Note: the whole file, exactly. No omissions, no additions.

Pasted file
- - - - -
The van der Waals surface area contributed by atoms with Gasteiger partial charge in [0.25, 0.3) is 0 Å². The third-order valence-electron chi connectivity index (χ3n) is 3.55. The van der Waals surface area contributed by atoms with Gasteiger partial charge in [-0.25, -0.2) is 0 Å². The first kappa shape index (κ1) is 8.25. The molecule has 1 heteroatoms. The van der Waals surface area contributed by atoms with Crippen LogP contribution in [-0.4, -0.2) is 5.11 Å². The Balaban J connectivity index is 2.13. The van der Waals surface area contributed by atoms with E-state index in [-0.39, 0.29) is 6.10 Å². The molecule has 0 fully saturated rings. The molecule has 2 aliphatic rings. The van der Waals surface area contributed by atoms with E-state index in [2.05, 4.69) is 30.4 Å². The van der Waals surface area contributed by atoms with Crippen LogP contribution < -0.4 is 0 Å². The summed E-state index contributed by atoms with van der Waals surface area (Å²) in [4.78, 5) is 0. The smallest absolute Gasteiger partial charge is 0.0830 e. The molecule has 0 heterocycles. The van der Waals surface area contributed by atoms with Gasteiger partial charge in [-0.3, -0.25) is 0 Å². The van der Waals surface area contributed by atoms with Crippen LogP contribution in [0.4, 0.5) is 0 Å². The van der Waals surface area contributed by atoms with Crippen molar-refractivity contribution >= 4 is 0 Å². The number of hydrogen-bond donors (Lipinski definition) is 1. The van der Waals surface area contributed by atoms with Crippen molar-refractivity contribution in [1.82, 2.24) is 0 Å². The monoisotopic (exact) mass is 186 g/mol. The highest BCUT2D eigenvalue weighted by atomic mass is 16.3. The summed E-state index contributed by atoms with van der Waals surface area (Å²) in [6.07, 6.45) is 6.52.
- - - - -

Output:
The van der Waals surface area contributed by atoms with Gasteiger partial charge in [0.25, 0.3) is 0 Å². The third-order valence-electron chi connectivity index (χ3n) is 3.55. The van der Waals surface area contributed by atoms with Gasteiger partial charge in [-0.25, -0.2) is 0 Å². The first kappa shape index (κ1) is 8.25. The molecule has 1 heteroatoms. The van der Waals surface area contributed by atoms with Crippen LogP contribution in [-0.4, -0.2) is 5.11 Å². The Balaban J connectivity index is 2.13. The van der Waals surface area contributed by atoms with E-state index in [-0.39, 0.29) is 6.10 Å². The molecule has 0 fully saturated rings. The molecule has 2 aliphatic rings. The van der Waals surface area contributed by atoms with E-state index in [2.05, 4.69) is 30.4 Å². The van der Waals surface area contributed by atoms with Crippen LogP contribution < -0.4 is 0 Å². The summed E-state index contributed by atoms with van der Waals surface area (Å²) in [4.78, 5) is 0. The smallest absolute Gasteiger partial charge is 0.0830 e. The molecule has 0 heterocycles. The van der Waals surface area contributed by atoms with Gasteiger partial charge in [-0.3, -0.25) is 0 Å². The van der Waals surface area contributed by atoms with Crippen LogP contribution in [0.4, 0.5) is 0 Å². The van der Waals surface area contributed by atoms with Crippen molar-refractivity contribution >= 4 is 0 Å². The number of hydrogen-bond donors (Lipinski definition) is 1. The van der Waals surface area contributed by atoms with Crippen molar-refractivity contribution in [1.82, 2.24) is 0 Å². The monoisotopic (exact) mass is 186 g/mol. The highest BCUT2D eigenvalue weighted by atomic mass is 16.3. The summed E-state index contributed by atoms with van der Waals surface area (Å²) in [6.07, 6.45) is 6.52.